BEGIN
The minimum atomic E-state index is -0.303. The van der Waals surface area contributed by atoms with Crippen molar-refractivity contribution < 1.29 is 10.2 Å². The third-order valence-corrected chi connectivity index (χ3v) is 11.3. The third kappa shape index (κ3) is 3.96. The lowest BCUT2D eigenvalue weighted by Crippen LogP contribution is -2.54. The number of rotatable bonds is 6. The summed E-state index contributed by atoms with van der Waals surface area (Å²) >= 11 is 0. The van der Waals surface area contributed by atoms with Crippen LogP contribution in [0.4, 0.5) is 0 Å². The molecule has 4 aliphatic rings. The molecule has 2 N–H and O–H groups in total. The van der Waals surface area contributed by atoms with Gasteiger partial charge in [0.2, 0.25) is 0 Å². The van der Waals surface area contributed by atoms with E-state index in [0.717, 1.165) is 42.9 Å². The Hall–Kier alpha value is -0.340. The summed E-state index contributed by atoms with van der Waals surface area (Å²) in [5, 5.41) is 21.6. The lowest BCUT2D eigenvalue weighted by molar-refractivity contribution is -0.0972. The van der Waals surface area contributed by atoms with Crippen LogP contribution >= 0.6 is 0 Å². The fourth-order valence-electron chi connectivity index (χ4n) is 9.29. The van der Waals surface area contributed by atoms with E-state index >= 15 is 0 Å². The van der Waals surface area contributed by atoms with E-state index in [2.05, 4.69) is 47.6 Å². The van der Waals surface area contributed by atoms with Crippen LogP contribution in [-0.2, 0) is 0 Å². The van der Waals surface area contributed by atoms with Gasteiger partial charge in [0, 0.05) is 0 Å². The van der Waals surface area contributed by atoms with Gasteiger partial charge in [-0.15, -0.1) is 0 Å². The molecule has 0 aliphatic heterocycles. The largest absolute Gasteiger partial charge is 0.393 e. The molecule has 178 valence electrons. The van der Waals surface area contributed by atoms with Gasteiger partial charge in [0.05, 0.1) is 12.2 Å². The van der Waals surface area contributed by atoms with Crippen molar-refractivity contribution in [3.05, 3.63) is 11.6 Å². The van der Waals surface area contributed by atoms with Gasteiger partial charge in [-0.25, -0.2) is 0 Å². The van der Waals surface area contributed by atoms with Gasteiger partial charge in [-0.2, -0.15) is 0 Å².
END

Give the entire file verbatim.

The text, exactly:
The minimum atomic E-state index is -0.303. The van der Waals surface area contributed by atoms with Crippen molar-refractivity contribution < 1.29 is 10.2 Å². The third-order valence-corrected chi connectivity index (χ3v) is 11.3. The third kappa shape index (κ3) is 3.96. The lowest BCUT2D eigenvalue weighted by Crippen LogP contribution is -2.54. The number of rotatable bonds is 6. The summed E-state index contributed by atoms with van der Waals surface area (Å²) >= 11 is 0. The van der Waals surface area contributed by atoms with Crippen LogP contribution in [0.4, 0.5) is 0 Å². The molecule has 4 aliphatic rings. The molecule has 2 N–H and O–H groups in total. The van der Waals surface area contributed by atoms with Gasteiger partial charge in [0.2, 0.25) is 0 Å². The van der Waals surface area contributed by atoms with E-state index in [0.717, 1.165) is 42.9 Å². The Hall–Kier alpha value is -0.340. The summed E-state index contributed by atoms with van der Waals surface area (Å²) in [5, 5.41) is 21.6. The lowest BCUT2D eigenvalue weighted by molar-refractivity contribution is -0.0972. The van der Waals surface area contributed by atoms with Crippen LogP contribution >= 0.6 is 0 Å². The fourth-order valence-electron chi connectivity index (χ4n) is 9.29. The van der Waals surface area contributed by atoms with E-state index >= 15 is 0 Å². The van der Waals surface area contributed by atoms with E-state index in [2.05, 4.69) is 47.6 Å². The van der Waals surface area contributed by atoms with Crippen LogP contribution in [-0.2, 0) is 0 Å². The van der Waals surface area contributed by atoms with Gasteiger partial charge in [0, 0.05) is 0 Å². The van der Waals surface area contributed by atoms with Gasteiger partial charge in [-0.15, -0.1) is 0 Å². The molecule has 0 aliphatic heterocycles. The largest absolute Gasteiger partial charge is 0.393 e. The molecule has 178 valence electrons. The van der Waals surface area contributed by atoms with Gasteiger partial charge in [0.05, 0.1) is 12.2 Å². The van der Waals surface area contributed by atoms with Crippen molar-refractivity contribution in [3.05, 3.63) is 11.6 Å². The van der Waals surface area contributed by atoms with Gasteiger partial charge in [-0.25, -0.2) is 0 Å². The van der Waals surface area contributed by atoms with Gasteiger partial charge in [-0.2, -0.15) is 0 Å².